25 February 2008
25 February 2008
Recently upgraded to deliver improved mechanical and acoustical properties, SymaLITE from Quadrant Plastic Composites has been specified by Tier One supplier Takeo, for underbody shields for the new BMW.
These lightweight panels cover almost the entire underside of the car, offering optimised aerodynamics for improved vehicle handling and fuel efficiency.
SymaLITE is a light weight composite material based on polypropylene (PP) and orientated glass fibres, providing a balance of weight, rigidity and shape. The pre-orientated fibres of SymaLITE allow good loft behaviour during the heating and moulding process, giving expansion of up to six times its original thickness and achieving densities of only 0.3g/cm3, while increasing bending stiffness in the z-direction.
According to Karl-Heinz Kalmbach, Leader Business Line Exterior and Structures, Quadrant Plastics Composites: “SymaLITE technology allows for physical and mechanical properties to match the demands of the part by varying the mix of PP and glass fibres. This offers a new level of design and processing flexibility. For example, it accommodates flat part design without the corrugations usual to parts moulded in GMT and LFT, thereby giving better aerodynamics and acoustics damping characteristics.”
The new BMW application for which SymaLITE is specified includes engine shield, gear box shield and under body shields, to which it brings weight savings, improved acoustical performance, better aerodynamics, corrosion resistance and safety due to the material’s high resistance to crack propagation and deformation.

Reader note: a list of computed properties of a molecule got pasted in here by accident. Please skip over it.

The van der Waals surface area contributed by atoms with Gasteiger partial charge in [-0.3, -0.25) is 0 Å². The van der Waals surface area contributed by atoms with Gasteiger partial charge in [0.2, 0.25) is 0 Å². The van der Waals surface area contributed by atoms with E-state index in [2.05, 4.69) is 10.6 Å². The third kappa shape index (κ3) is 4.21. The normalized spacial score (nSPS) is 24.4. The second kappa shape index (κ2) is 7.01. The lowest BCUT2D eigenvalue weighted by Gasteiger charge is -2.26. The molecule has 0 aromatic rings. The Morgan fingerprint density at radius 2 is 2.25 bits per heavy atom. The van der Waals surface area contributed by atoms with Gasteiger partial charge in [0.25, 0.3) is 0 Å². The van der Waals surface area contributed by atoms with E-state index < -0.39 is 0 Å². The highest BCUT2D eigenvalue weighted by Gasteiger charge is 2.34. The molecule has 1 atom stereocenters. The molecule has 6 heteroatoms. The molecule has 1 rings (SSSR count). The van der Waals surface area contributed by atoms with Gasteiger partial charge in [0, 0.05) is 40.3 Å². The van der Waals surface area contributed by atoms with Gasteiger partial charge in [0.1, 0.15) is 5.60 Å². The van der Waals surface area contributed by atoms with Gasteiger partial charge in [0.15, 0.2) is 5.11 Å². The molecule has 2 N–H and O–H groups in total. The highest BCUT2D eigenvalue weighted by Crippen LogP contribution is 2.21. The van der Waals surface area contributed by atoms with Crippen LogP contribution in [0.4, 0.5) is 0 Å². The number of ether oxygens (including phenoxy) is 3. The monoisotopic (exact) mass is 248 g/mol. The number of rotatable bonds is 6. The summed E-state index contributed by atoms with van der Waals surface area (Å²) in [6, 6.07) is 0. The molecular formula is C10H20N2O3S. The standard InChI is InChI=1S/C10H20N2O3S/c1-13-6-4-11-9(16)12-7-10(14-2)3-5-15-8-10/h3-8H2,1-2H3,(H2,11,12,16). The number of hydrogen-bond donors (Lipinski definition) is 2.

In supporting these applications, Quadrant Plastics Composites has worked in close co-operation with the German Tier One supplier, Takeo, providing design support, material recommendations, tool development, processing line lay-out, developing new material grades based on the specifications of the OEM.
Coriolis Composites has been selected by the National Institute for Aviation Research (NIAR) at Wichita State University (WSU), US, to provide a thermoplastics capable Automated Fibre Placement (AFP) system.
Boeing and Thermwood have employed additive manufacturing technology to produce a large, single-piece tool for the 777X programme. The project is demonstrating that additive manufacturing is ready to produce production quality tooling for the aerospace industry.
CRP USA will display solutions for the space industry manufactured in the Windform family of materials at Satellite Innovation 2018 at the Silicon Valley Computer History Museum, Mountain View, California, US, on 9-11 October.